Sunday, 1 September 2013

Raleigh Chiltern Resto: Barry the Bike Sits Up & Loses A Bit of Weight.

Changing Barry's handlebar and stem assembly and replacing it with an assembly fitted with alloy bars and a longer stem shouldn't present to much of a problem.

Hold that thought.

The old handlebar assembly looked like this:

The the interesting thing about this 'before' picture is the fact I remembered to take it.

So, what needs to happen here?
  • 1) Remove the handgrips and replace with better grips.
  • 2) Remove brake levers, gear selector, basket, bell, and hooter.
  • 3) Remove handlebar assembly, fit replacement.
  • 4) Refit hooter, bell, basket, gear selector, brake levers, and fit handgrips.
  • 5) Test ride.

Of course No. 1 should read: 1) Have a lovely cup of tea.

So, I made a lovely cup of tea and,
Cut the old grips off with a Stanley Knife, cast them into the bin where they belong, disconnect brake cables trying to avoid loosening them from their respective calipers, loosen brake cables from their respective calipers as I've got them adjusted so tightly there's no slack in the cable, remove basket by cutting retaining zip-ties and unhooking it from the bar, send several minutes wrestling the basket from the bar, search for the hooter's bulb that was pulled off by the basket as it was removed causing the bulb to bounce off into the flower bed, remove brake levers, gear selector, bell, and the trumpet bit of the hooter.

Drink rest of, now cold, tea.
Make delicious new cup of tea.

Back to work.
Remove handlebar assembly and snap comparison photograph:

The replacement stem is around 5 inches longer than the old one.
This should do the trick.
The weight difference is significant, the new assembly being much lighter even though there appears to be more of it.
The weight loss is due to the replacement's being aluminum alloy.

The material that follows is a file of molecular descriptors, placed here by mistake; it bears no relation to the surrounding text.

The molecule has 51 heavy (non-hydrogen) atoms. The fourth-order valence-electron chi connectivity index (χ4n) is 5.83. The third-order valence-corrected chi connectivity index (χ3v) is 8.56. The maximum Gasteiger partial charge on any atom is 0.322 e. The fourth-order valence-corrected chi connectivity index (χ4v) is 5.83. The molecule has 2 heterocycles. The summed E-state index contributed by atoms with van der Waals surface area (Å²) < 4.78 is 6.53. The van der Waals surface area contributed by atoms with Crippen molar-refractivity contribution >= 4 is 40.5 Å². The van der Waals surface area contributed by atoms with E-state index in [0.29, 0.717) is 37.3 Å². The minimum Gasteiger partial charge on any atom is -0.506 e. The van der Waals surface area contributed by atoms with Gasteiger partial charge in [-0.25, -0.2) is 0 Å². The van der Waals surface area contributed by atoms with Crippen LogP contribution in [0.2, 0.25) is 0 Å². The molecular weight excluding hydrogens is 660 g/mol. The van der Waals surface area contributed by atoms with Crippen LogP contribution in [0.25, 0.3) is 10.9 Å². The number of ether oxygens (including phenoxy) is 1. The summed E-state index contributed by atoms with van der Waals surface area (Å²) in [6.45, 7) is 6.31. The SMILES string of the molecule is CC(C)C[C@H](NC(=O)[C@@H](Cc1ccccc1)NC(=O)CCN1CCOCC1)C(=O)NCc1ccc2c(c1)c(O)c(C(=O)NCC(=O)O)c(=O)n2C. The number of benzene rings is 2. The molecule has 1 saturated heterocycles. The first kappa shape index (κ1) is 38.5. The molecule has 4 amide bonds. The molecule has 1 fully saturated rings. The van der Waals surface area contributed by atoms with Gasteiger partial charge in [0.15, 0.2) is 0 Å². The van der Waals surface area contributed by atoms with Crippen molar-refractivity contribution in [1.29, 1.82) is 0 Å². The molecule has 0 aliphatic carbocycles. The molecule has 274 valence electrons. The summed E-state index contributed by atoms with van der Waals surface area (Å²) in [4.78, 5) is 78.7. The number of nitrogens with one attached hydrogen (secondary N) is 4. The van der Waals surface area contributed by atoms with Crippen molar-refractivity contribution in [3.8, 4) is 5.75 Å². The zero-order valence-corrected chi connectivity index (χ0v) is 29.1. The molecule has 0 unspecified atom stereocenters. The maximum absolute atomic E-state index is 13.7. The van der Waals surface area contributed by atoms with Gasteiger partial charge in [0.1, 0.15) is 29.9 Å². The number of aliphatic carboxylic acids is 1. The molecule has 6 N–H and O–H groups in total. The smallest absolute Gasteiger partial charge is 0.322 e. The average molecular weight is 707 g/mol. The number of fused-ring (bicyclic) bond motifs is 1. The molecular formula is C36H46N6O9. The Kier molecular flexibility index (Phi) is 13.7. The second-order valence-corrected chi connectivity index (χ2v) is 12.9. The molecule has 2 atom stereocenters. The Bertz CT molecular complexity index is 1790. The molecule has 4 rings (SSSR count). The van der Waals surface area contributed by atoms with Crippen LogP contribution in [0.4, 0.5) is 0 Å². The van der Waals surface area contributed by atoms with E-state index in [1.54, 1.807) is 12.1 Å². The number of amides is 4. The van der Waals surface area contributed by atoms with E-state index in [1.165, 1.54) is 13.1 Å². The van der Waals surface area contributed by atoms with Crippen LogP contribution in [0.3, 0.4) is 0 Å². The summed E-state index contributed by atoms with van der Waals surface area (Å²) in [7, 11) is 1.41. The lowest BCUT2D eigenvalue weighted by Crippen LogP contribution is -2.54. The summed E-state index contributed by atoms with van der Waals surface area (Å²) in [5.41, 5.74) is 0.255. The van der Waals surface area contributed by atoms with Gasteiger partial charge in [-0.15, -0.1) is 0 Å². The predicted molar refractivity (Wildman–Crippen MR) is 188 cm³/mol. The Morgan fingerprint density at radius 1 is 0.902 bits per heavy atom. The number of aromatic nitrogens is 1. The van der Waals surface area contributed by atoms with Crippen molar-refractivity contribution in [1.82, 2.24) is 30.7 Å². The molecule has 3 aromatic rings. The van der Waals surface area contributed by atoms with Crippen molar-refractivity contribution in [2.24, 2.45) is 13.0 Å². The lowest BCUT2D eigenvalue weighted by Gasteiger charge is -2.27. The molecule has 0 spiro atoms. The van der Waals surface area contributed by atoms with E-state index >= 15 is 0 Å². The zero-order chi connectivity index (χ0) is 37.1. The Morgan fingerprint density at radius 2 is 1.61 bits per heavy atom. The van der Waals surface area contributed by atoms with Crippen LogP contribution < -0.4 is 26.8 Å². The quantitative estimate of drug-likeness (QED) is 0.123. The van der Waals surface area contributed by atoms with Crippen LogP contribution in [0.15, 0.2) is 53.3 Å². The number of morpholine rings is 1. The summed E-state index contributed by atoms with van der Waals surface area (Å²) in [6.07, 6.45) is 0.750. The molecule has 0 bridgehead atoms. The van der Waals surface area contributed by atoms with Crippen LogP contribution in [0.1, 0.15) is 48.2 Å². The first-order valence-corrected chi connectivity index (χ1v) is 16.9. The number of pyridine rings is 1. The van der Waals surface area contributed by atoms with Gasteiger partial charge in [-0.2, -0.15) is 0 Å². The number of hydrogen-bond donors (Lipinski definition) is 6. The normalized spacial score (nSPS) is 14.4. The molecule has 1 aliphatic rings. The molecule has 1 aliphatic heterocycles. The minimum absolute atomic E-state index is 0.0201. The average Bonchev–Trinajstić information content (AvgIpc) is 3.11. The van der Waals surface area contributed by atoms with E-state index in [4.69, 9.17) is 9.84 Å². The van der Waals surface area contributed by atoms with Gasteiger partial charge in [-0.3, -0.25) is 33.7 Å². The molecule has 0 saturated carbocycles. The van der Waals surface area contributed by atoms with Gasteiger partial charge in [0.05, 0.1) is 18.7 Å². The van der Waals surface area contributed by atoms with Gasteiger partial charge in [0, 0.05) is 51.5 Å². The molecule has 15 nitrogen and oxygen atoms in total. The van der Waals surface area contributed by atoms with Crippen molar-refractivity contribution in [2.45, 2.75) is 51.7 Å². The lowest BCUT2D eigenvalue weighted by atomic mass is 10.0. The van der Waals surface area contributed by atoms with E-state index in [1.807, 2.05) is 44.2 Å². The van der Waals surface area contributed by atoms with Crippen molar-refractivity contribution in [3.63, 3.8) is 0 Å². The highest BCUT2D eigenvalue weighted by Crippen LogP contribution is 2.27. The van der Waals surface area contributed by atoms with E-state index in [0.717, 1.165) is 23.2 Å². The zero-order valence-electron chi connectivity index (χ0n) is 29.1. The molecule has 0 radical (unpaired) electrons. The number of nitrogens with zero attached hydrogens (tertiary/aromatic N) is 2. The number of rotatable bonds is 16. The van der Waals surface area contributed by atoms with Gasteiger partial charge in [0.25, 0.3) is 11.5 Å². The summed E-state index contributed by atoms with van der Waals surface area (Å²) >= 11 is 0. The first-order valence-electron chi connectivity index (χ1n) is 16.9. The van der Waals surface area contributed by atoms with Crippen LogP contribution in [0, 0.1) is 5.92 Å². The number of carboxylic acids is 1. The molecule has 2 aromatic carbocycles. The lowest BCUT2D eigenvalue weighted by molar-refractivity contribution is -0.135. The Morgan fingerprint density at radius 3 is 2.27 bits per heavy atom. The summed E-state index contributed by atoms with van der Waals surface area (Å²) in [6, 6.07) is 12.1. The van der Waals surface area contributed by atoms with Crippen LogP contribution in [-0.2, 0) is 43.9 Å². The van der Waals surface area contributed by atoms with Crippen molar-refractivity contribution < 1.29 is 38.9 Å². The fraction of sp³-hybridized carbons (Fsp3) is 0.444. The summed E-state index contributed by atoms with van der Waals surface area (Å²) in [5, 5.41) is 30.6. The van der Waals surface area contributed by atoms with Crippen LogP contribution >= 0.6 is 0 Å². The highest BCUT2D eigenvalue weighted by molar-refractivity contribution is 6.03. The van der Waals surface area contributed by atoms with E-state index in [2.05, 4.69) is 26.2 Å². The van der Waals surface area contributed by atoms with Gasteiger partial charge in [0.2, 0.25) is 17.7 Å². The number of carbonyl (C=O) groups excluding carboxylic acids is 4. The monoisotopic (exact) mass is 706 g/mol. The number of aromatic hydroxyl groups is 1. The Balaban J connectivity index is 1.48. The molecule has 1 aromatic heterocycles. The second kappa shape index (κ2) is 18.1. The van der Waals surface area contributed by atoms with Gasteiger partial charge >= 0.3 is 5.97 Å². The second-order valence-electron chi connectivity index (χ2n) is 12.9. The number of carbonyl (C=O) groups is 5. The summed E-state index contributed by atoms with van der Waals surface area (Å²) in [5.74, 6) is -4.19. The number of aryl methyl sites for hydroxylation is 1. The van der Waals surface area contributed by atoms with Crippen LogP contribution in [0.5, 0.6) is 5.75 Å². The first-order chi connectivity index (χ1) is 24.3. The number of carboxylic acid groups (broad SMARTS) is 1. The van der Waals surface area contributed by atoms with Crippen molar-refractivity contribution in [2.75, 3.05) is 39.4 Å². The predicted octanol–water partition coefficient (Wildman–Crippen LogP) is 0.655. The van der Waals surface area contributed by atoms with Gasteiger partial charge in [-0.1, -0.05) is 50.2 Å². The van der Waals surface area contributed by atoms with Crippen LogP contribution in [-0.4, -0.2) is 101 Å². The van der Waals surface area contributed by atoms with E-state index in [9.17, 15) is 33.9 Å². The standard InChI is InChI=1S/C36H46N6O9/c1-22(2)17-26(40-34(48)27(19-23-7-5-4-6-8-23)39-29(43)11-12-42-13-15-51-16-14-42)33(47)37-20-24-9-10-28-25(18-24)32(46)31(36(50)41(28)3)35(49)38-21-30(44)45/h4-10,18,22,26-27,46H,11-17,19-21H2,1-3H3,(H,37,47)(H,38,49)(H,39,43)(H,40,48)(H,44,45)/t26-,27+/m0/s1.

Even though the new stem is heavier than the old one the difference between the alloy and steel handlebars is enough to make a significant weight saving.

Drink rest of, now lukewarm, tea.
Make delicious new cup of tea.

Back to wo..
Take natural break.

Back to work.
Fit new handlebar assembly, fit, but do not tighten all control and ancillary fittings, visit shed, uncover Apollo bike, attempt to remove grips, spend several minutes wrestling grips from Apollo bike with swearing.

Drink rest of, now cold, tea.
Decide to finish job before next cup of tea.
Make delicious new cup of tea.

Assemble right-hand side of handlebars and fit grip, attempt to assemble left-hand side of handlebars after fitting left-hand grip, discover fastening bolt in left-hand brake lever has stripped, remove both grips with swearing, remove brake levers, visit shed and remove slick two-finger brake levers from Apollo bike.

Spill rest of, still moderately warm, tea when tripping on watering hose.
Sweep up broken cup.
Check Tumblr blog while drinking delicious new cup of tea.

Back to work.
Fit brake levers, discover brake cables need replacing very soon and are just a little to short short side due to the longer stem, spend several minutes tweeking & tinkering components into correct position.

Forget about cup of tea and leave it standing on wall top outside the flat.
Refit front basket with swearing and secure with zip-ties.

Take short spin down the street as preliminary to test ride, tweak and tinker some more.
Decide job is done:

All this has improved Barry no end.
It's a much more comfortable ride now.
My position on the bike is more upright so I no longer 'slouch' and find it easier to check the traffic behind me.

Although I didn't intend making fundamental changes to Barry it seems I've achieved just that without interfering with Barry's essential style:

On testing I find Barry has turned into a rollin' machine and I spend many happy minutes drifting and swooping through the deserted Sunday evening streets onaplate mission in the heart of Bognor Regis.

When considering your own comfort on a bicycle I recommend concentrating on all the places your body comes into contact with the machine.
1) Handlebar grips, spend money, get good quality.
2) Saddles (saddles are gender specific, make sure you've got the right type). Although I have a huge sprung leather saddle on Barry a quality plastic saddle is more practical for general purposes and won't need maintaining with Neet's Foot Oil to keep it supple or need a cover to keep it dry.
3) A wide platform pedal is the best choice for this type of utilitarian machine unless your really insane enough to want to fit clips and straps to it.

I now have to retrieve a cup of, now cold and full of dead bugs, cup of tea from the top ot the wall outside the flat.